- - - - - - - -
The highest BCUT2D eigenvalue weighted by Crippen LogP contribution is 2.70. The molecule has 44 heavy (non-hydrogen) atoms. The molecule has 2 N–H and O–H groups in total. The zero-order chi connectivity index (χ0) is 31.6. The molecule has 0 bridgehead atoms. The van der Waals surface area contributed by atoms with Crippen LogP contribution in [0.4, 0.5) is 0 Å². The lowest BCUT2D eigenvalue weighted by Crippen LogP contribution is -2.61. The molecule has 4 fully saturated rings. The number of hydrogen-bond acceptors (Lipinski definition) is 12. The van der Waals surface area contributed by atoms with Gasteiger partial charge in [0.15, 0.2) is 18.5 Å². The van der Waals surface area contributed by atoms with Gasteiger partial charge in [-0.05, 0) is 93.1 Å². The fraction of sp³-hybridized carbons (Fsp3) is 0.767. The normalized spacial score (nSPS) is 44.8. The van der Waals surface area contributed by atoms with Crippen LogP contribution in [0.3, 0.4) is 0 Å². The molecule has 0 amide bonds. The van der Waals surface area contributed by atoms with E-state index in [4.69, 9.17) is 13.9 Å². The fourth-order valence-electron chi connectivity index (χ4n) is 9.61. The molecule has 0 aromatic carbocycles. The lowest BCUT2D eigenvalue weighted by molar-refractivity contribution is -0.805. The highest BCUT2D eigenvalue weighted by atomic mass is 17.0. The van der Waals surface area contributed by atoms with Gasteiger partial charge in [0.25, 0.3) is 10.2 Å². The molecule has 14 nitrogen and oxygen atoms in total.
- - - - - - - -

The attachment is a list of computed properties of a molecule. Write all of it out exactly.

The highest BCUT2D eigenvalue weighted by Crippen LogP contribution is 2.70. The molecule has 44 heavy (non-hydrogen) atoms. The molecule has 2 N–H and O–H groups in total. The zero-order chi connectivity index (χ0) is 31.6. The molecule has 0 bridgehead atoms. The van der Waals surface area contributed by atoms with Crippen LogP contribution in [0.4, 0.5) is 0 Å². The lowest BCUT2D eigenvalue weighted by Crippen LogP contribution is -2.61. The molecule has 4 fully saturated rings. The number of hydrogen-bond acceptors (Lipinski definition) is 12. The van der Waals surface area contributed by atoms with Gasteiger partial charge in [0.15, 0.2) is 18.5 Å². The van der Waals surface area contributed by atoms with Gasteiger partial charge in [-0.05, 0) is 93.1 Å². The fraction of sp³-hybridized carbons (Fsp3) is 0.767. The normalized spacial score (nSPS) is 44.8. The van der Waals surface area contributed by atoms with Crippen LogP contribution in [0.3, 0.4) is 0 Å². The molecule has 0 amide bonds. The van der Waals surface area contributed by atoms with E-state index in [4.69, 9.17) is 13.9 Å². The fourth-order valence-electron chi connectivity index (χ4n) is 9.61. The molecule has 0 aromatic carbocycles. The lowest BCUT2D eigenvalue weighted by molar-refractivity contribution is -0.805. The highest BCUT2D eigenvalue weighted by atomic mass is 17.0. The van der Waals surface area contributed by atoms with Gasteiger partial charge in [0.25, 0.3) is 10.2 Å². The molecule has 14 nitrogen and oxygen atoms in total.